We haven’t even got near the waters edge and to be honest I have had enough already! I feel stressed and look like a beached whale in my swimsuit. Both babies are crying their heads off and I’m getting a migraine. (My sister is holding on to the hope that once we are in the pool it will be a lovely therapeutic experience for them) The reflection staring back in the mirror, which I swore I wouldn’t look at, has already decided it won’t be for me!
The dream: We all walk into the pool with smiles on our faces looking forward to what is to come with two excited children eager to get splashing.
The reality: Baby is still screaming because he’s tired after his sleepless night and my toddler has run towards a rubber ring someone had left on the side of the pool and slipped right over on her bum and now she is crying her head off!
It’s nearly 11.30 by now.
The dream: Once we enter the water the children will be over joyed and quickly start having fun.
The reality: We enter the pool pretty much feeling the most stressed you can be as the crying continues. The baby-floating device we bought didn’t say that you needed a University degree to work out how to get the legs through the tiny holes and it takes two of us trying to wrestle with the screaming baby just to get him in.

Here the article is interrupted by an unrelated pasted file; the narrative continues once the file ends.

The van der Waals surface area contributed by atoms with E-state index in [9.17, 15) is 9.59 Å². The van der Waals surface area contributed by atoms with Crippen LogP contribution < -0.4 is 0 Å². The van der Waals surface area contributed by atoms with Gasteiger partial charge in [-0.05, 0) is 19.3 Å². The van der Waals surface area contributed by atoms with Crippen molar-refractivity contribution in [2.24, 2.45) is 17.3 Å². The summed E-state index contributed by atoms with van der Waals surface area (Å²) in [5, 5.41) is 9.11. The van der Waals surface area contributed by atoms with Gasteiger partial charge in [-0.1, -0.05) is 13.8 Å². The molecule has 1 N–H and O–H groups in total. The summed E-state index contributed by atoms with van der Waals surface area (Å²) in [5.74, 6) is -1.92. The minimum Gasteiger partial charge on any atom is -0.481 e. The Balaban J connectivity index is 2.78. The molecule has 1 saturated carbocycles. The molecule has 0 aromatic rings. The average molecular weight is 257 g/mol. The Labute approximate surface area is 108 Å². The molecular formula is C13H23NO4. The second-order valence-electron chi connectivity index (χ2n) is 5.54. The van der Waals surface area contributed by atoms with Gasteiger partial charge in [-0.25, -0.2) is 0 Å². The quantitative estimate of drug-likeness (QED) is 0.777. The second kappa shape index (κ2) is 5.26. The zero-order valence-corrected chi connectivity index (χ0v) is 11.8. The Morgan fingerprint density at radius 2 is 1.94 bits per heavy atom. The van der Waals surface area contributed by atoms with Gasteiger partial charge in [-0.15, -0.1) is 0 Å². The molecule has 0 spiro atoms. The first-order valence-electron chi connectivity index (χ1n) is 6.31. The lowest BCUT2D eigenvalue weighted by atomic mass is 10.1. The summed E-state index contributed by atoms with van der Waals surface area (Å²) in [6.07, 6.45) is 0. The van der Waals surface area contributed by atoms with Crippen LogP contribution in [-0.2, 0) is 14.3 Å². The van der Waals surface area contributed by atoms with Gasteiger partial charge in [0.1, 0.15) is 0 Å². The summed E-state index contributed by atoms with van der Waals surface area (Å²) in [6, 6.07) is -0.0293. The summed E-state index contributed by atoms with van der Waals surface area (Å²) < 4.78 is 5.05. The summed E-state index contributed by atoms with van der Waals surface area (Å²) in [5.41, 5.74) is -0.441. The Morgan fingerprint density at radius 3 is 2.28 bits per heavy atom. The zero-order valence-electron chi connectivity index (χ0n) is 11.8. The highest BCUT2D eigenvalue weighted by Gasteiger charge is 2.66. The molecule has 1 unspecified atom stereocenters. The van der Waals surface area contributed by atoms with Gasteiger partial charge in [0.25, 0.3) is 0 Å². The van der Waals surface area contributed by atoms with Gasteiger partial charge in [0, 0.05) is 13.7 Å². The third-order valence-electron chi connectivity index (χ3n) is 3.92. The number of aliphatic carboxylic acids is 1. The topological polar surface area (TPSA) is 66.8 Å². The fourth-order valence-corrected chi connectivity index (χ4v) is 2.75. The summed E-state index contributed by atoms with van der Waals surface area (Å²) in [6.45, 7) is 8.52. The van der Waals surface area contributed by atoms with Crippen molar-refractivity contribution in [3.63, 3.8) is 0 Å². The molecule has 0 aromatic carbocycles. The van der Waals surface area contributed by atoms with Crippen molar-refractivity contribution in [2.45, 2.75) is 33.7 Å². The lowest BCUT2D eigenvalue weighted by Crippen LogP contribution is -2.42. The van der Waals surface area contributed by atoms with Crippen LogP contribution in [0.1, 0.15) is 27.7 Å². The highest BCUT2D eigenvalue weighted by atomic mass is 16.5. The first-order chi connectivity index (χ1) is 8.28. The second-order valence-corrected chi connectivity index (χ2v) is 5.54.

The dream: We all float around for half and hour while the children enjoy the water and feel smug that we are mums that ‘do fun things with our kids’.
The reality: The baby stopped screaming for about 5 minutes but now starts again and my toddler is getting fed up because it’s 12 o clock and she is getting hungry. Screaming at the top of her lungs ‘Get out mummy!’
The dream: We all exit the pool in a calm orderly fashion with two happy children feeling creatively fulfilled.
The reality: We get out exhausted and with continuing crying because now both baby and toddler are cold and hungry and we enter the family changing room. Her baby decides it’s time to do another poo, and we take a look around us and through the crying, damp cold children and slight feeling that one of us may have wet ourselves – it’s hard to tell in wet swimming costumes! We look at each other and just burst out laughing.
We agree this therapeutic swim session that was going to be a weekly feature can maybe wait until they are at least 4 years old and can be bribed with sweets!
I am glad that I did not tell my sister that the reality of taking small children swimming can actually be a bit cr*p because I would have denied her those happy thoughts and hopes.
Now our children are older we go swimming all the time (well at least twice a year) and the kids all love it. (Although I still feel like a beached whale)
How about you? Do you hide the truth from your pregnant friends about some aspects of having children or are you honest about what they may face?